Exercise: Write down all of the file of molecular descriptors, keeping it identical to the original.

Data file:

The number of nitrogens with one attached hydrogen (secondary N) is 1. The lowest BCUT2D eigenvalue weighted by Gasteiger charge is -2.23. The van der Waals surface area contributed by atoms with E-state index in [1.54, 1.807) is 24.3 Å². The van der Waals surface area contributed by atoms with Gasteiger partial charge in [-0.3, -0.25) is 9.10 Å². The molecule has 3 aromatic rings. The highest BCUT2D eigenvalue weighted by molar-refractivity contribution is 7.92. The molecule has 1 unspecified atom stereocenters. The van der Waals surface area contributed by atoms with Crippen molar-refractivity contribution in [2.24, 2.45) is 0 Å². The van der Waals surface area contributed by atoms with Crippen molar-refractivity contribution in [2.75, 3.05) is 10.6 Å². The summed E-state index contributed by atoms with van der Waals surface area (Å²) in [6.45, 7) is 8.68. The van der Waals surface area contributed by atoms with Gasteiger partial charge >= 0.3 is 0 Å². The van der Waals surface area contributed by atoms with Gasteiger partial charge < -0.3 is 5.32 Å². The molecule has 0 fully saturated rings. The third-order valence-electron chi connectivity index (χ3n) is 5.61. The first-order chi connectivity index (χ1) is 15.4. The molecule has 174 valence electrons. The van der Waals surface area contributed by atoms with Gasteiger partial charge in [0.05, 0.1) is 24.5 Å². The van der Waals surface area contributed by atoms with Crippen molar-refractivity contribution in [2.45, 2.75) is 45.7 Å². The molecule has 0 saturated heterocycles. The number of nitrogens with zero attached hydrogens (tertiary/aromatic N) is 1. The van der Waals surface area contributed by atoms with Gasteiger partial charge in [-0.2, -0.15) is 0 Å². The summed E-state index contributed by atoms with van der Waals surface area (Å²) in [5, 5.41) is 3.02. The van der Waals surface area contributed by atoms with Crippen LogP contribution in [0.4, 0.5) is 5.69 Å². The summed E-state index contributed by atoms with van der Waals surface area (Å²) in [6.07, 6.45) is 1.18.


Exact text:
The number of nitrogens with one attached hydrogen (secondary N) is 1. The lowest BCUT2D eigenvalue weighted by Gasteiger charge is -2.23. The van der Waals surface area contributed by atoms with E-state index in [1.54, 1.807) is 24.3 Å². The van der Waals surface area contributed by atoms with Gasteiger partial charge in [-0.3, -0.25) is 9.10 Å². The molecule has 3 aromatic rings. The highest BCUT2D eigenvalue weighted by molar-refractivity contribution is 7.92. The molecule has 1 unspecified atom stereocenters. The van der Waals surface area contributed by atoms with Crippen molar-refractivity contribution in [2.24, 2.45) is 0 Å². The van der Waals surface area contributed by atoms with Crippen molar-refractivity contribution in [2.75, 3.05) is 10.6 Å². The summed E-state index contributed by atoms with van der Waals surface area (Å²) in [6.45, 7) is 8.68. The van der Waals surface area contributed by atoms with Gasteiger partial charge >= 0.3 is 0 Å². The van der Waals surface area contributed by atoms with Gasteiger partial charge < -0.3 is 5.32 Å². The molecule has 0 fully saturated rings. The third-order valence-electron chi connectivity index (χ3n) is 5.61. The first-order chi connectivity index (χ1) is 15.4. The molecule has 174 valence electrons. The van der Waals surface area contributed by atoms with Gasteiger partial charge in [0.05, 0.1) is 24.5 Å². The van der Waals surface area contributed by atoms with Crippen molar-refractivity contribution in [2.45, 2.75) is 45.7 Å². The molecule has 0 saturated heterocycles. The number of nitrogens with zero attached hydrogens (tertiary/aromatic N) is 1. The van der Waals surface area contributed by atoms with Gasteiger partial charge in [-0.2, -0.15) is 0 Å². The summed E-state index contributed by atoms with van der Waals surface area (Å²) in [5, 5.41) is 3.02. The van der Waals surface area contributed by atoms with Crippen LogP contribution in [0.4, 0.5) is 5.69 Å². The summed E-state index contributed by atoms with van der Waals surface area (Å²) in [6.07, 6.45) is 1.18.